Member

    I am sorry to hear that.

    When we were struggling to get a TQ club going in the Carolinas, many of the ATQMRA guys would come down and run with us to give us better car count. They had fun and we enjoyed racing with them.

    Doc
     
  26. Some photos I took around 2004 at the Golden Wheels tech. Where was it? Sandblasters in Marysville? Something like that. Seems like I've been in a conflict of commitments ever since.
     

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  27. Lumpy95
    Joined: Jul 26, 2010
    Posts: 87

    Lumpy95
    Member

    Back in the 1960's Hartman Engendering would braze the go karts together so they would flex in the corner and lift the inside front. Even then they would use 4130 steel braze it together and paint it clear coat to monitor cracks...sometimes crazy things would work. I never ran one.
     
  28. tex44
    Joined: Nov 12, 2008
    Posts: 18

    tex44
    Member

    For any of you that might be interested in a trip through history, I've posted 6 complete issues of National Auto Racing News 1940 - 1941 on Texas Open Wheel

    The only thing that I ask, if you copy any of the images or stories for use anywhere else, Please link back to TexasOpenWheel.com as these are the property of TOW.


    http://www.texasopenwheel.com//index.php?showforum=20
     
  29. DocF
    Joined: Feb 22, 2011
    Posts: 120

    DocF
    Member

    Geez, I was looking over the August 21, 1941 issue and what do I see? A column by my old departed friend Flip Fritch. As he got older, his columns needed severe editing, but they were almost as much fun as talking to Flip.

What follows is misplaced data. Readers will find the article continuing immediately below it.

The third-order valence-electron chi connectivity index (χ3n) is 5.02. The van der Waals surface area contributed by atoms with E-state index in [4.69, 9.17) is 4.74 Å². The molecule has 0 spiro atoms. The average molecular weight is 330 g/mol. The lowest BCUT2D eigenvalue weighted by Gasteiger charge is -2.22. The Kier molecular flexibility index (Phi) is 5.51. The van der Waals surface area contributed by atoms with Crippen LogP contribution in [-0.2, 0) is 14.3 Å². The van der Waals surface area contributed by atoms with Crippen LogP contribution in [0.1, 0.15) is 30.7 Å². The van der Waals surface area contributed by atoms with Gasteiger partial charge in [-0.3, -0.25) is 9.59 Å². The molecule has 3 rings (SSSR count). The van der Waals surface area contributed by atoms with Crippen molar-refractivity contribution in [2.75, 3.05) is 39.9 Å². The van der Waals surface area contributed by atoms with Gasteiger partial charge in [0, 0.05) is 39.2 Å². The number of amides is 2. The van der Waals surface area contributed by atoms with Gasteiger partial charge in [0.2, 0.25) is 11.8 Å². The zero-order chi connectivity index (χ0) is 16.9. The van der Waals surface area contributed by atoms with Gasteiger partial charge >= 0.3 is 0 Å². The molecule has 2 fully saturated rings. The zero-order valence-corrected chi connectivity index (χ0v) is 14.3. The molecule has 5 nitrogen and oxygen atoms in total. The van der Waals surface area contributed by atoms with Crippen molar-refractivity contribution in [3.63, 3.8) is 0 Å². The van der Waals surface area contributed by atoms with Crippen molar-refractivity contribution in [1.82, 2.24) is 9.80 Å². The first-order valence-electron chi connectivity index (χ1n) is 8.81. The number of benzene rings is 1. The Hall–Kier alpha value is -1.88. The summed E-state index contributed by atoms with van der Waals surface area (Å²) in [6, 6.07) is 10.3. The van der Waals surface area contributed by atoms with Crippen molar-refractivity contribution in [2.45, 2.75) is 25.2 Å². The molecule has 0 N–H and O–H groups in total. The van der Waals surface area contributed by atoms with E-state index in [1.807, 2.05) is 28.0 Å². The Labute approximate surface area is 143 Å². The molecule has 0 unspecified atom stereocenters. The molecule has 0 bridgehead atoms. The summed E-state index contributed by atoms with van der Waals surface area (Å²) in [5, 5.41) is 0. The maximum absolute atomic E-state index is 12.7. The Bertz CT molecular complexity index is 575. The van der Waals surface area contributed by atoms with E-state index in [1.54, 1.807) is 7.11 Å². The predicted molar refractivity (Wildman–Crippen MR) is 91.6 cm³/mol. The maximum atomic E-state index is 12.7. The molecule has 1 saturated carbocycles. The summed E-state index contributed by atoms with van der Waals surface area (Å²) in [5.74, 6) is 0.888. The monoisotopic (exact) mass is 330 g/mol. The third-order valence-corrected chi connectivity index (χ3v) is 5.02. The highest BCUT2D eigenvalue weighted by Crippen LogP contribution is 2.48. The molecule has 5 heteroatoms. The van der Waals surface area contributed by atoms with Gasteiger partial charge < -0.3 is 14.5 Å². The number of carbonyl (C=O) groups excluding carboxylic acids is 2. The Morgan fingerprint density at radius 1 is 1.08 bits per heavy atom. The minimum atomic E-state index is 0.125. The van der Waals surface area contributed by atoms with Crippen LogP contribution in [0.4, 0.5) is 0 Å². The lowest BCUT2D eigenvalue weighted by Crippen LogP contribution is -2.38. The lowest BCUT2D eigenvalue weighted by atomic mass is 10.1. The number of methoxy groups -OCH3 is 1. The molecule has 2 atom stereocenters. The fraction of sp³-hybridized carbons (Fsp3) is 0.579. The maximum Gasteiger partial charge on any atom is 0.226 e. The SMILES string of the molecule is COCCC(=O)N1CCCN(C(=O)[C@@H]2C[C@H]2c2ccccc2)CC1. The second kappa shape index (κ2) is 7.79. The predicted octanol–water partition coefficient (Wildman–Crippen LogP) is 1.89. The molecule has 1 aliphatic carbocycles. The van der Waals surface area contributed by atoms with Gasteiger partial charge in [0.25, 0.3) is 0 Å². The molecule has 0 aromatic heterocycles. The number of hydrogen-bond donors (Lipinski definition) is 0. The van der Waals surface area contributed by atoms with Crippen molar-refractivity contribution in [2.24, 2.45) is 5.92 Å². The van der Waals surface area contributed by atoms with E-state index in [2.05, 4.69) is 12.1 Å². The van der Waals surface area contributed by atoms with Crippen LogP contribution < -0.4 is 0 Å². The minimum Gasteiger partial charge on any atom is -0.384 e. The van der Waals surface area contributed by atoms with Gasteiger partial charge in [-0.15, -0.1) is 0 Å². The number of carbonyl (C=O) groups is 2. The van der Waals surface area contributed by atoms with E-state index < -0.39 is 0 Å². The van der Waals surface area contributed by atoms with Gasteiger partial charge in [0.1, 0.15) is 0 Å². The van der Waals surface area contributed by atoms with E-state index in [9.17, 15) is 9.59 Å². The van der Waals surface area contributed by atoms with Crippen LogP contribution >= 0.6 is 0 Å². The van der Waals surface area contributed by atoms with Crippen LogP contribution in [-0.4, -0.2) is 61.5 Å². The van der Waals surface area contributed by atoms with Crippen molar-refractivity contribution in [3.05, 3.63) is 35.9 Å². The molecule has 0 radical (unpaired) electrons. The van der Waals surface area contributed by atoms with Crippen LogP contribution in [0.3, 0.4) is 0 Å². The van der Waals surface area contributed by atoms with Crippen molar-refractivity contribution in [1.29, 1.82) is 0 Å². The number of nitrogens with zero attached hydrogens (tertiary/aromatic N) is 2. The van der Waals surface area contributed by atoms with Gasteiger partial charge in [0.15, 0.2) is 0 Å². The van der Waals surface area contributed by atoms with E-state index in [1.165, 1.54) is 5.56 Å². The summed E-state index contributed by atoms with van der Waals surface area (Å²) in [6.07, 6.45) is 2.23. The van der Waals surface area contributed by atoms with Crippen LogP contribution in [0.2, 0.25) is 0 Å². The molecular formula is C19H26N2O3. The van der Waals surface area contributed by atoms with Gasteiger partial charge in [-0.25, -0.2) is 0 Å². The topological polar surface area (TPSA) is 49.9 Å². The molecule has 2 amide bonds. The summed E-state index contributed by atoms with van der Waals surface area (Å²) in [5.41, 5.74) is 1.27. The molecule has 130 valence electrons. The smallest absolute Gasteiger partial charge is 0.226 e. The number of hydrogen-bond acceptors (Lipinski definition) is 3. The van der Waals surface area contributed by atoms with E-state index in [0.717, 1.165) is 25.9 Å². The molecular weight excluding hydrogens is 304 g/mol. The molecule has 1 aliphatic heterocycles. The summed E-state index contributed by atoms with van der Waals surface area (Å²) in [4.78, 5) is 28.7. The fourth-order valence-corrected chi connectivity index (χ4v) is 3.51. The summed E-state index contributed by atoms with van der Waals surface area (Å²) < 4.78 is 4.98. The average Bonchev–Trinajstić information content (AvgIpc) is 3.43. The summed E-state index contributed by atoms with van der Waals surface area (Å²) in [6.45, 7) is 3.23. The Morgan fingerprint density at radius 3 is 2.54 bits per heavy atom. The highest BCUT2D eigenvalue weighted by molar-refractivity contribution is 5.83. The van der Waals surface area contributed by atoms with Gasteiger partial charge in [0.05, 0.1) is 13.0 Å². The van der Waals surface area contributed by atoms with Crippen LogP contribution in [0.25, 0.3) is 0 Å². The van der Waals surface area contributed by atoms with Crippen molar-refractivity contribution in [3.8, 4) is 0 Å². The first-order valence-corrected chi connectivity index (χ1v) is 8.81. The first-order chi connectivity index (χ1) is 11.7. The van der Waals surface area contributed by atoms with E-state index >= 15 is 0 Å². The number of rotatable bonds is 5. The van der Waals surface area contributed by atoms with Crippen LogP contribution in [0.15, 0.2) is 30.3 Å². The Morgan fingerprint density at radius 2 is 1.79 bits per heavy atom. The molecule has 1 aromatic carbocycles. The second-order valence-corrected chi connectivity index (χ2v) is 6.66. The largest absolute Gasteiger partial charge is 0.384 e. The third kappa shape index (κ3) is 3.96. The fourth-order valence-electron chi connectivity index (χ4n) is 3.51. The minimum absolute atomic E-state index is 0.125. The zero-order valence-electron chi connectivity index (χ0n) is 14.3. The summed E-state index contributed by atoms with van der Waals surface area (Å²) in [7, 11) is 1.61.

The night that Chuck Thompson had gotten killed in the Gold Cup race on the Detroit River, I wandered down to Flat Rock, where the USAC midgets were running. I had stooged for Chuck in the past, but was spectating from the Belle Isle bridge. I lost my taste for boat racing for a long time when I saw the Gale's Roostertail disintegrate on the back stretch.

    At Flat Rock, Bob Zomerhuis, an old friend, had brought his good pink Hillegas Offy over with John Tenney driving. I was stooging for them to keep my mind busy. They had a major oil leak develop and lost the engine.

    All in all a bad day. Flip was there, by then in a wheel chair as a result of his flip at the extremely dangerous 1/2 mile Owosso, MI track. We started talking and folks kept bringing beer by. Flip, it seemed knew everyone and they wanted to share with him. I stayed there talking and drinking with him until dawn. This helped ease a very bad day for me.

    Doc
     
  30. japar
    Joined: Jun 30, 2007
    Posts: 263

    japar
    Member
    from Seekonk Ma

    Heres a shot of some migits going round and round in the ring, but I still like cage matches the best